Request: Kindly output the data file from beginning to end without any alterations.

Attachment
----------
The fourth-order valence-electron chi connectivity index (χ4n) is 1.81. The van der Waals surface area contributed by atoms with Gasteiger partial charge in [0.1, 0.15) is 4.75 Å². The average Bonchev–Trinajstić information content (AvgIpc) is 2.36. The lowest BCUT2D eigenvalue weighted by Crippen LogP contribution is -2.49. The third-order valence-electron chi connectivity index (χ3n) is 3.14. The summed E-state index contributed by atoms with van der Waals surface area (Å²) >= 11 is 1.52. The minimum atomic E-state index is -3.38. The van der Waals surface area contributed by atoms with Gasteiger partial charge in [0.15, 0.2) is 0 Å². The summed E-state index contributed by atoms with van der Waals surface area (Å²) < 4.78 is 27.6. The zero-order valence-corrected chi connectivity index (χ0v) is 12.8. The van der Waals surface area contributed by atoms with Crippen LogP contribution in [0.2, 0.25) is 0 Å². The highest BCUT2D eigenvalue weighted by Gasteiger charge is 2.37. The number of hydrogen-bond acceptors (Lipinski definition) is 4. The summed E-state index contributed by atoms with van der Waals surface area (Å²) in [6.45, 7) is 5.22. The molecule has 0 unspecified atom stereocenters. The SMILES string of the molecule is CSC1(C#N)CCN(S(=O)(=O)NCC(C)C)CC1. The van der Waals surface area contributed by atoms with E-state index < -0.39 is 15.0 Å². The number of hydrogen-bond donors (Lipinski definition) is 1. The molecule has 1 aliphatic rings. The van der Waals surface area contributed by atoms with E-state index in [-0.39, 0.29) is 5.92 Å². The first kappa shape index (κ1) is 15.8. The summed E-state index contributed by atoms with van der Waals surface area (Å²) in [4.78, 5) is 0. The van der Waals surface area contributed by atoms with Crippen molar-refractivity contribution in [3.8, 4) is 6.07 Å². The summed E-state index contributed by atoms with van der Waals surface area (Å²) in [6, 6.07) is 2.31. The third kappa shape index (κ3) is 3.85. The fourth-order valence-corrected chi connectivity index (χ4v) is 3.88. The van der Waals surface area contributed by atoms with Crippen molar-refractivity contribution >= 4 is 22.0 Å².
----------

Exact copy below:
The fourth-order valence-electron chi connectivity index (χ4n) is 1.81. The van der Waals surface area contributed by atoms with Gasteiger partial charge in [0.1, 0.15) is 4.75 Å². The average Bonchev–Trinajstić information content (AvgIpc) is 2.36. The lowest BCUT2D eigenvalue weighted by Crippen LogP contribution is -2.49. The third-order valence-electron chi connectivity index (χ3n) is 3.14. The summed E-state index contributed by atoms with van der Waals surface area (Å²) >= 11 is 1.52. The minimum atomic E-state index is -3.38. The van der Waals surface area contributed by atoms with Gasteiger partial charge in [0.15, 0.2) is 0 Å². The summed E-state index contributed by atoms with van der Waals surface area (Å²) < 4.78 is 27.6. The zero-order valence-corrected chi connectivity index (χ0v) is 12.8. The van der Waals surface area contributed by atoms with Crippen LogP contribution in [0.2, 0.25) is 0 Å². The highest BCUT2D eigenvalue weighted by Gasteiger charge is 2.37. The number of hydrogen-bond acceptors (Lipinski definition) is 4. The summed E-state index contributed by atoms with van der Waals surface area (Å²) in [6.45, 7) is 5.22. The molecule has 0 unspecified atom stereocenters. The SMILES string of the molecule is CSC1(C#N)CCN(S(=O)(=O)NCC(C)C)CC1. The van der Waals surface area contributed by atoms with E-state index < -0.39 is 15.0 Å². The number of hydrogen-bond donors (Lipinski definition) is 1. The molecule has 1 aliphatic rings. The van der Waals surface area contributed by atoms with E-state index in [-0.39, 0.29) is 5.92 Å². The first kappa shape index (κ1) is 15.8. The summed E-state index contributed by atoms with van der Waals surface area (Å²) in [4.78, 5) is 0. The van der Waals surface area contributed by atoms with Crippen molar-refractivity contribution in [3.8, 4) is 6.07 Å². The summed E-state index contributed by atoms with van der Waals surface area (Å²) in [6, 6.07) is 2.31. The third kappa shape index (κ3) is 3.85. The fourth-order valence-corrected chi connectivity index (χ4v) is 3.88. The van der Waals surface area contributed by atoms with Crippen molar-refractivity contribution >= 4 is 22.0 Å².